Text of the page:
Please note: Only running the generator will not test the transfer switch’s function, which is a critical element to proper operation during power outage.

Regularly scheduled testing and maintenance of emergency generator equipment is essential to ensure peak performance when you need it most. Maintenance contracts with third parties are a good way to make sure your system achieves prime performance.

Generators — portable or permanently installed — require the use of fuel. Diesel fuel is more prone to oxidation than gasoline, and should never be stored for longer than 12 months. If there are plans to store fuel, a fuel stabilizer should be added.

Many generators use fuel filters to prevent impurities from clogging the fuel lines. Fuel filters should be maintained in accordance with the equipment manufacturers’ recommendations to prevent this problem.

Proper coolant level is critical to the operation of a generator. Check coolant levels prior to start up and monthly for maintenance.

Like any engine, a generator uses oil. Use the right type of oil, maintain the proper oil level and change the oil when it appears dirty.

Check that all air vents or louvers are in good condition, free of dirt and debris, and, if required, that they move freely during operation.

Visually inspect the condition of all hoses, gaskets and gauges to ensure these are free of cracks and operational without leaks.

At start up, check that operating pressures and temperatures are stable and within the manufacturers design parameters.

Also, when the engine is running, check for unusual engine noise and knocking. If there are any unusual sounds, turn the generator off and have it inspected by a professional.

Maintain a log of all test operations and record all readings.

In the event of an impending storm that could result in power outages, test the generator system and top off all liquids at the conclusion of the test.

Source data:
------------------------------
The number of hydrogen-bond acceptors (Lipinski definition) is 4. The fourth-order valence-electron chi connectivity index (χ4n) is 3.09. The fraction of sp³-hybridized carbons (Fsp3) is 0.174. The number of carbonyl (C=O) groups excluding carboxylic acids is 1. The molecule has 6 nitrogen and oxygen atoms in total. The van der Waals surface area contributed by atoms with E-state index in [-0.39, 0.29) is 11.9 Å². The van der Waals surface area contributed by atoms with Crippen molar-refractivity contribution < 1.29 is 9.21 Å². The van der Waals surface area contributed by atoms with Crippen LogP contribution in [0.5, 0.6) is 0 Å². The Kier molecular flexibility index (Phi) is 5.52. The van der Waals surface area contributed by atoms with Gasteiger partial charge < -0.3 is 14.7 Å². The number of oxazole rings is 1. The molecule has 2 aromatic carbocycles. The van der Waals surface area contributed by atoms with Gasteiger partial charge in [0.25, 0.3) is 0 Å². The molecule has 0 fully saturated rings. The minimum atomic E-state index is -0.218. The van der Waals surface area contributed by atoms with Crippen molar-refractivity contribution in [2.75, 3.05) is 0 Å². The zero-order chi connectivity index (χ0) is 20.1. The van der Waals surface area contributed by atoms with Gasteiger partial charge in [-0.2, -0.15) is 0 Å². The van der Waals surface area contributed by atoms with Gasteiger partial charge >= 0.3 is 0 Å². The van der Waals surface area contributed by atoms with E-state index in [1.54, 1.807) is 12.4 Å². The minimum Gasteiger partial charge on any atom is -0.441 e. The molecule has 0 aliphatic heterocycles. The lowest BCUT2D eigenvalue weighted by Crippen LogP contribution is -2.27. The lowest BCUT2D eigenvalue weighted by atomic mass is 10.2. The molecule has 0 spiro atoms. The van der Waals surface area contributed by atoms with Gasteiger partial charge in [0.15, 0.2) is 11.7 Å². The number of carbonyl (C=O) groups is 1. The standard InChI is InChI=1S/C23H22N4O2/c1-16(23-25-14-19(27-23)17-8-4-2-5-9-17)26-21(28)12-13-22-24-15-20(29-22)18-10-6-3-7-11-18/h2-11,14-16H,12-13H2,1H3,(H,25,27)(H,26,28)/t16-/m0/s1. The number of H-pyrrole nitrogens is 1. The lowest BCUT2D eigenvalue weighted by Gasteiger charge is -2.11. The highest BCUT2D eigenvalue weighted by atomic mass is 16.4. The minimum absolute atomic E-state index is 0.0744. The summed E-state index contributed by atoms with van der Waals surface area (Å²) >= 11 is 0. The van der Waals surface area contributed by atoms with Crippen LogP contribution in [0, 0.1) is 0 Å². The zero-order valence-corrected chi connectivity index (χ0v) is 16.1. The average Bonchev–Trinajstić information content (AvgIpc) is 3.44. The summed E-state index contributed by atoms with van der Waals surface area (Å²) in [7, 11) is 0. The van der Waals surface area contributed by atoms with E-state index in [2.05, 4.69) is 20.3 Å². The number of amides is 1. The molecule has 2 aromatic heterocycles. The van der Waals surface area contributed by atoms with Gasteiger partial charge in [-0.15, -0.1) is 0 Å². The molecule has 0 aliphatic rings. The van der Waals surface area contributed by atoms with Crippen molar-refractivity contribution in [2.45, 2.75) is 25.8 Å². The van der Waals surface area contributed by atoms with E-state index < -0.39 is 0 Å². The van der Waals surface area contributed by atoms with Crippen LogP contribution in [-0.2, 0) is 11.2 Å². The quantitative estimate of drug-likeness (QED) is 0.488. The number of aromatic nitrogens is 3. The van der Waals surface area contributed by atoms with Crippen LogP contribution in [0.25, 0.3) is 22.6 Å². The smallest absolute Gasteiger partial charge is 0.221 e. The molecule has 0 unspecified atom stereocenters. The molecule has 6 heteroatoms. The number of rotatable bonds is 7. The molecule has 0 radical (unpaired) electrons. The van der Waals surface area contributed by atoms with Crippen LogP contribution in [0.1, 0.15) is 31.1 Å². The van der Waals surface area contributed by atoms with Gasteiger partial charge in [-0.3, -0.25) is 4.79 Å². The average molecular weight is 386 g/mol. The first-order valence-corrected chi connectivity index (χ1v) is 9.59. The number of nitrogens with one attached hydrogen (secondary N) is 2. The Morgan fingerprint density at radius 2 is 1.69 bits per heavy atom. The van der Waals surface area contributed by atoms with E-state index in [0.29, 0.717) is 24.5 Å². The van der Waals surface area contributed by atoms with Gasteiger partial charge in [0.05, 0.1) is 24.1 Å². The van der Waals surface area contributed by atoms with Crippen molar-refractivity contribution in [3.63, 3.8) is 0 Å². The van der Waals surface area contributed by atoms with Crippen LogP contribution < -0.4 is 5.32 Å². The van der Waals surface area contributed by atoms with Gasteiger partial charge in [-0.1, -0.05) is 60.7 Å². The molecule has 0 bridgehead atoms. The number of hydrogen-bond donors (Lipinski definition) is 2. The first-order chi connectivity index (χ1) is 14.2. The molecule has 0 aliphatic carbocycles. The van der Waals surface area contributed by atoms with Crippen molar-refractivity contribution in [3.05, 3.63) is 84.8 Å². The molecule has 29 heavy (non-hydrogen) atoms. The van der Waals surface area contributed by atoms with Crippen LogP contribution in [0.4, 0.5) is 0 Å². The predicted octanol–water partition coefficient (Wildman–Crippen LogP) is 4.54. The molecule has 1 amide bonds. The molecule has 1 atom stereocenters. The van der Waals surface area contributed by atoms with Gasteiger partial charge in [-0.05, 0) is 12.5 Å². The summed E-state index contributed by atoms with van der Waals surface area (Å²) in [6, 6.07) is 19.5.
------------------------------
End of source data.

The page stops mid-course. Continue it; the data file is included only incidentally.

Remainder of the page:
Do not tamper with safety devices or attempt to repair the generator unless you are a qualified service person.

The total electrical load on your generator should never exceed the manufacturer’s rating.

For more information, contact South Shore Generator in Wareham, MA.

Source: disastersafety.org

Industrial Generators for Business Preparedness Planning

Joseph Coupal - Monday, November 27, 2017
South Shore Generator - Generac MPS

Generators are an integral part of the preparedness planning process for businesses of every size and can greatly reduce business disruption when normal power is interrupted.

Power outages resulting from unpredictable weather, man-made or natural disasters, or site-specific events can disrupt your business operations. Below is segments of a comprehensive disaster planning tool to assist you in reducing the potential for loss and recovering quickly should a disaster strike, no matter what the cause. One important consideration as you develop your business continuity plan is the purchase, operation and maintenance of a generator. This fall-back tool enables you to continue operating some or all of your electronic equipment and lights and minimize business interruptions. This article will provide basic information about generators; however it is not intended to be a comprehensive guide for using generators. Always consult the manufacturer’s instructions for complete information. Generators are an integral part of the preparedness planning process for businesses of every size and can greatly reduce business disruption when normal power is interrupted. At the same time, using a generator poses certain risks that must be addressed for safe operation, including fire, damage to electrical equipment, and even injury or death to those operating the generator or working in the building where it is being used. Proper ventilation is a critical element for reducing the risk of carbon monoxide poisoning from a generator’s engine exhaust.

In addition to safety concerns, proper maintenance is critical to avoid the failure of a generator when it’s needed most. The time to maintain a generator is well before a major storm or disaster strikes; when professional assistance may be unavailable, power lines are down, and access roads are blocked. To gain the greatest business continuity benefits, while minimizing associated risks, it’s important to purchase a generator that is properly designed and sized for your business needs. Once purchased and properly installed, put procedures in place to ensure regular maintenance and that all safe operating practices are followed. Business and building owners should always operate and maintain generators in accordance with the manufacturers’ recommendations.

Choosing a generator and related supplies

Before purchasing an electrical power generator, consider what electrical equipment that must be operable when normal power is interrupted. Other considerations include:

  • How often does the business lose power and for how long?
  • What are the most likely sources of power outages?

OFB-EZ will help you to identify the events that could interrupt business operations. These factors will help to determine the size and type of generator to buy.